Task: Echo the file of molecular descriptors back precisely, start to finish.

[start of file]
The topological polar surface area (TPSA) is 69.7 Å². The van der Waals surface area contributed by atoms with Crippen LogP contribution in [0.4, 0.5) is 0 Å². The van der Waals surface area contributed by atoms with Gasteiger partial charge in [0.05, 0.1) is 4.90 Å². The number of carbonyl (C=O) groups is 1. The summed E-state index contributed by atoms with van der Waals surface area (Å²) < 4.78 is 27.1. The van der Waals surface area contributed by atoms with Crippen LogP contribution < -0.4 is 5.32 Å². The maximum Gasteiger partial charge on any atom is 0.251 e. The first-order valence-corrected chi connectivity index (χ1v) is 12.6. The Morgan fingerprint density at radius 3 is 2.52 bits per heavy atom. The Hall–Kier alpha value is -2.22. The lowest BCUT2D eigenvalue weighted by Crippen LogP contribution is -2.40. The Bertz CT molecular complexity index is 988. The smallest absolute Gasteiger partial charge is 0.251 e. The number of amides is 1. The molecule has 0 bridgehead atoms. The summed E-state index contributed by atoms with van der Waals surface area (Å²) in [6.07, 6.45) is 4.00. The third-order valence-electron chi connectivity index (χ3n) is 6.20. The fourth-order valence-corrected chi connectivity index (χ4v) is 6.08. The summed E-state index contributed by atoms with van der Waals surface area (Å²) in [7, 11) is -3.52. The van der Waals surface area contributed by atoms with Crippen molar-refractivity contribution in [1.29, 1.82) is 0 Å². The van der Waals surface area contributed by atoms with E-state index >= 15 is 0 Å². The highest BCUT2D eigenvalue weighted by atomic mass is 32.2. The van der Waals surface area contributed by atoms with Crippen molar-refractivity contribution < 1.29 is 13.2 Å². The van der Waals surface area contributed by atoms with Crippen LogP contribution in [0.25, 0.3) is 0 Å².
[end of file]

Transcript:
The topological polar surface area (TPSA) is 69.7 Å². The van der Waals surface area contributed by atoms with Crippen LogP contribution in [0.4, 0.5) is 0 Å². The van der Waals surface area contributed by atoms with Gasteiger partial charge in [0.05, 0.1) is 4.90 Å². The number of carbonyl (C=O) groups is 1. The summed E-state index contributed by atoms with van der Waals surface area (Å²) < 4.78 is 27.1. The van der Waals surface area contributed by atoms with Crippen LogP contribution < -0.4 is 5.32 Å². The maximum Gasteiger partial charge on any atom is 0.251 e. The first-order valence-corrected chi connectivity index (χ1v) is 12.6. The Morgan fingerprint density at radius 3 is 2.52 bits per heavy atom. The Hall–Kier alpha value is -2.22. The lowest BCUT2D eigenvalue weighted by Crippen LogP contribution is -2.40. The Bertz CT molecular complexity index is 988. The smallest absolute Gasteiger partial charge is 0.251 e. The number of amides is 1. The molecule has 0 bridgehead atoms. The summed E-state index contributed by atoms with van der Waals surface area (Å²) in [6.07, 6.45) is 4.00. The third-order valence-electron chi connectivity index (χ3n) is 6.20. The fourth-order valence-corrected chi connectivity index (χ4v) is 6.08. The summed E-state index contributed by atoms with van der Waals surface area (Å²) in [7, 11) is -3.52. The van der Waals surface area contributed by atoms with Crippen molar-refractivity contribution in [1.29, 1.82) is 0 Å². The van der Waals surface area contributed by atoms with E-state index >= 15 is 0 Å². The highest BCUT2D eigenvalue weighted by atomic mass is 32.2. The van der Waals surface area contributed by atoms with Crippen molar-refractivity contribution < 1.29 is 13.2 Å². The van der Waals surface area contributed by atoms with Crippen LogP contribution in [0.25, 0.3) is 0 Å².